Converting those IRAs to Roth IRAs is another consideration. Though you pay taxes in the year of conversion, withdrawals from a Roth IRA are tax-free.
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5. Get the right assets in the right accounts
Having a diversified portfolio means owning multiple asset classes. That’s the starting point.
Another way to help that portfolio be more tax efficient is through something called asset location. Most people have both taxable and tax-deferred investment accounts. Asset location is the process of deciding which investments go into which type of account. Here’s how that might work.
Interest rates on taxable fixed income investments get taxed at ordinary income rates. That could be as high as 37% plus the additional net investment income tax of 3.8%. If possible, it’s best to put these investments in a tax-deferred account like a traditional or Roth IRA. Earnings grow in these accounts tax-deferred, and taxes on those earnings are at ordinary income rates when withdrawn. Delaying the tax by placing them in these accounts can save a lot of money over time.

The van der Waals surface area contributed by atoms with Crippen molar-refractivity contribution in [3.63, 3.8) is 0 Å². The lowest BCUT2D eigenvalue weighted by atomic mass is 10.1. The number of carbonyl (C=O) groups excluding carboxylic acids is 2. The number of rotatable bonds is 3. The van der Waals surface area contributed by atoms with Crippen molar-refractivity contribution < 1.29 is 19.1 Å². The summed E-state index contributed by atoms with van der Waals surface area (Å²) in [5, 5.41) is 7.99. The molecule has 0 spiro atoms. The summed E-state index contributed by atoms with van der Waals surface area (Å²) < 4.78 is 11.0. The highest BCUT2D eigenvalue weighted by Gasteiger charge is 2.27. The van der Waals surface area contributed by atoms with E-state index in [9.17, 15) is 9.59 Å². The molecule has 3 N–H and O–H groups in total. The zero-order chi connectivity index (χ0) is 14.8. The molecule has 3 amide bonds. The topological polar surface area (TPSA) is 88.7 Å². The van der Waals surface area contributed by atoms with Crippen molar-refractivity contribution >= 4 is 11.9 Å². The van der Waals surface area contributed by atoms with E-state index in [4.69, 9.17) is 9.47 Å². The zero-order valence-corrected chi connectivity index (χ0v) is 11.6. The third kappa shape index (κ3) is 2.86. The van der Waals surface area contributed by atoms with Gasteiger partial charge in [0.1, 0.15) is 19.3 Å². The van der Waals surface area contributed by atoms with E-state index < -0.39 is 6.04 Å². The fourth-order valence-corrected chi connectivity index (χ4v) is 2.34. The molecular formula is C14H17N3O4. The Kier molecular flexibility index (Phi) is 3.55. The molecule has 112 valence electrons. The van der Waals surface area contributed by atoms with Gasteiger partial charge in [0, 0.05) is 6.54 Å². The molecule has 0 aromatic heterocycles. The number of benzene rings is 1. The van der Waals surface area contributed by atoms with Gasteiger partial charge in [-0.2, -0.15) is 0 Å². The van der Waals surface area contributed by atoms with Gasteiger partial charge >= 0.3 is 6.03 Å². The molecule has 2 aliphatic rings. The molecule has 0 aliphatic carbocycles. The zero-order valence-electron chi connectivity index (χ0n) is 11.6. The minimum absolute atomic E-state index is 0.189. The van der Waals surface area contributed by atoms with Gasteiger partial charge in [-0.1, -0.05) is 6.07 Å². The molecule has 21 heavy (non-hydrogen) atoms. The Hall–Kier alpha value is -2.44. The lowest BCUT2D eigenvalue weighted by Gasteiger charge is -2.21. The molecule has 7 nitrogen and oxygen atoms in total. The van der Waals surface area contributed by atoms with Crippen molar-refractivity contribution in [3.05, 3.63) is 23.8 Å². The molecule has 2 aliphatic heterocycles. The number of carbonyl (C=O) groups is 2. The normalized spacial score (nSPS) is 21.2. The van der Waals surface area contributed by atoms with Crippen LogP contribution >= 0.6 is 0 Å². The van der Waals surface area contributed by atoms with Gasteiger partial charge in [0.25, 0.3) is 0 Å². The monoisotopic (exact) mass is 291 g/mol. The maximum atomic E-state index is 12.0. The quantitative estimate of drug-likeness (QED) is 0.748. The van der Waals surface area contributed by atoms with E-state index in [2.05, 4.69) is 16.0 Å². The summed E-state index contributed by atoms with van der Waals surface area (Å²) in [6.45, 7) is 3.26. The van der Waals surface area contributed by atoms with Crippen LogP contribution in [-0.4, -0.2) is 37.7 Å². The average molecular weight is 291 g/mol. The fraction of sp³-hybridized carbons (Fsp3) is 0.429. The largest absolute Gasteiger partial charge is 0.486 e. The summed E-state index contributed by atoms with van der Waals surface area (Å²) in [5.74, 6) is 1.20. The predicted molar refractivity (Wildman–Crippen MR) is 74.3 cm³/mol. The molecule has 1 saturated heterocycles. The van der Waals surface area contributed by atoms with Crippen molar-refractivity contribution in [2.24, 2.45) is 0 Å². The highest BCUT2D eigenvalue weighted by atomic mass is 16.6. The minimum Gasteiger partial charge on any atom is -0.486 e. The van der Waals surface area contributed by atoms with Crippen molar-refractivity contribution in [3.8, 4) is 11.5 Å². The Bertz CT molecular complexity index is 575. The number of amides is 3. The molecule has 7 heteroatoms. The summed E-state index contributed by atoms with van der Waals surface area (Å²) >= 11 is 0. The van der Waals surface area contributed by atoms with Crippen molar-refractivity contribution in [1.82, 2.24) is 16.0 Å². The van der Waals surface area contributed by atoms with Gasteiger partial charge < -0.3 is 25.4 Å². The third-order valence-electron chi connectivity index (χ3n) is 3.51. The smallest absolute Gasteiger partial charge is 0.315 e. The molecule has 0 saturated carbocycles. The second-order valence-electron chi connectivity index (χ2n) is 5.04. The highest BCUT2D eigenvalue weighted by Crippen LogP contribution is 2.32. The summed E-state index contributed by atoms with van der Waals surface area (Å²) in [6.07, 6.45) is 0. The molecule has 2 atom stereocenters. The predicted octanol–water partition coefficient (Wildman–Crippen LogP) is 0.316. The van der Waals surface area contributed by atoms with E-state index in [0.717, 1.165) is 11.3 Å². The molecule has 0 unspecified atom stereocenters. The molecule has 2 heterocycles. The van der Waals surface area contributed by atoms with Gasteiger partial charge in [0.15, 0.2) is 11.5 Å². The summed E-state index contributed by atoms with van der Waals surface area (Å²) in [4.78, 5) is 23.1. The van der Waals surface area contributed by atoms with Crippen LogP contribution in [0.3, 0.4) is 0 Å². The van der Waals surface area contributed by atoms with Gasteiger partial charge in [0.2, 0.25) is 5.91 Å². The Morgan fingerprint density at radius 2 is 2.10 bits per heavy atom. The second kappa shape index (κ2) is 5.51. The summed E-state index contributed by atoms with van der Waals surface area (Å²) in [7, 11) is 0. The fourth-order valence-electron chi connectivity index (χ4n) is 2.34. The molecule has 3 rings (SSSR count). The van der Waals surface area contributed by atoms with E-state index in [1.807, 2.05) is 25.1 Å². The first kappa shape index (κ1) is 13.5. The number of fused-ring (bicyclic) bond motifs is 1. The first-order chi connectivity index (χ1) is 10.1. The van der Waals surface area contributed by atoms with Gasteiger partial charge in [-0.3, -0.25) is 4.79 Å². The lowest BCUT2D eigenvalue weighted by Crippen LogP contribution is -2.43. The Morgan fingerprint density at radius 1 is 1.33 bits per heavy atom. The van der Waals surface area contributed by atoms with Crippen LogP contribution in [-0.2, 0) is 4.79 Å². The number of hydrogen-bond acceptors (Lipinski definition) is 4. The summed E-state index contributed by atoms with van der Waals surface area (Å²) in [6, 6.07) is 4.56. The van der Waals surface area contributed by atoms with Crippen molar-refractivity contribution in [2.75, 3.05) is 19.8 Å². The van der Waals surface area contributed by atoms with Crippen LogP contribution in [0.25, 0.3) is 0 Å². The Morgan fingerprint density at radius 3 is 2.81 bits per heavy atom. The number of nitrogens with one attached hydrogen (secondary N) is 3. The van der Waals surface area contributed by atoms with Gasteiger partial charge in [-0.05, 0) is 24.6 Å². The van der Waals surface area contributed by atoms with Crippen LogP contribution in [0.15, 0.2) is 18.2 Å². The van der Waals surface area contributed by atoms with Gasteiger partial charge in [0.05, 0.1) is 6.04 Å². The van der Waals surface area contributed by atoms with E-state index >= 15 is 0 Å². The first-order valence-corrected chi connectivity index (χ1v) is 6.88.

Real estate investment trusts (REITs) distribute income every year in the form of dividends. Unlike qualified stock dividends, tax rates on income from REITs are at the higher ordinary income rates. Placing these investments in tax-deferred accounts will save money on taxes every year as well.
You may own real estate properties as an investment. Be sure to understand how the income gets taxed here. There are ways to make this income tax-advantaged that are outside the scope of this article.
Capital assets like stocks, ETFs and mutual funds should be in taxable investment accounts (individual, joint, trust, etc.). Why?
Most companies owned in funds or outright throw off qualified dividends. That means you get the favorable dividend tax rate of either 15% or 20%. If you hold these investments for more than one year and sell them, your tax rates are at the lower capital gains rates.